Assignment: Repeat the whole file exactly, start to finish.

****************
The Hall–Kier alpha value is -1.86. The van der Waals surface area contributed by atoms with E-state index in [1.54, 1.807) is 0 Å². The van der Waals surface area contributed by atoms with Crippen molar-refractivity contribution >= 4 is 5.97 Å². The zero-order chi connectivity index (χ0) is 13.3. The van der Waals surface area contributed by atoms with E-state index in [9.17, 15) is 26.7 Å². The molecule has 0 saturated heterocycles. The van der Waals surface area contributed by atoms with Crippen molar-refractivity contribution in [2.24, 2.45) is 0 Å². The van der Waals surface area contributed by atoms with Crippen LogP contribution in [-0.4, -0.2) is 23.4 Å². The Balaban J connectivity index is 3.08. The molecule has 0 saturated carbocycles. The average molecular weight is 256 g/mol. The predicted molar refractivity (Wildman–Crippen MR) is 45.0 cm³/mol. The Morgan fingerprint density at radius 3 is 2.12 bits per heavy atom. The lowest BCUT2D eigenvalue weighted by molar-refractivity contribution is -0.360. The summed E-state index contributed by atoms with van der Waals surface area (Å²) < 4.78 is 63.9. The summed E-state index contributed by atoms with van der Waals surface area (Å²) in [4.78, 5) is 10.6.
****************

The Hall–Kier alpha value is -1.86. The van der Waals surface area contributed by atoms with E-state index in [1.54, 1.807) is 0 Å². The van der Waals surface area contributed by atoms with Crippen molar-refractivity contribution >= 4 is 5.97 Å². The zero-order chi connectivity index (χ0) is 13.3. The van der Waals surface area contributed by atoms with E-state index in [9.17, 15) is 26.7 Å². The molecule has 0 saturated heterocycles. The van der Waals surface area contributed by atoms with Crippen molar-refractivity contribution in [2.24, 2.45) is 0 Å². The van der Waals surface area contributed by atoms with Crippen LogP contribution in [-0.4, -0.2) is 23.4 Å². The Balaban J connectivity index is 3.08. The molecule has 0 saturated carbocycles. The average molecular weight is 256 g/mol. The predicted molar refractivity (Wildman–Crippen MR) is 45.0 cm³/mol. The Morgan fingerprint density at radius 3 is 2.12 bits per heavy atom. The lowest BCUT2D eigenvalue weighted by molar-refractivity contribution is -0.360. The summed E-state index contributed by atoms with van der Waals surface area (Å²) < 4.78 is 63.9. The summed E-state index contributed by atoms with van der Waals surface area (Å²) in [4.78, 5) is 10.6.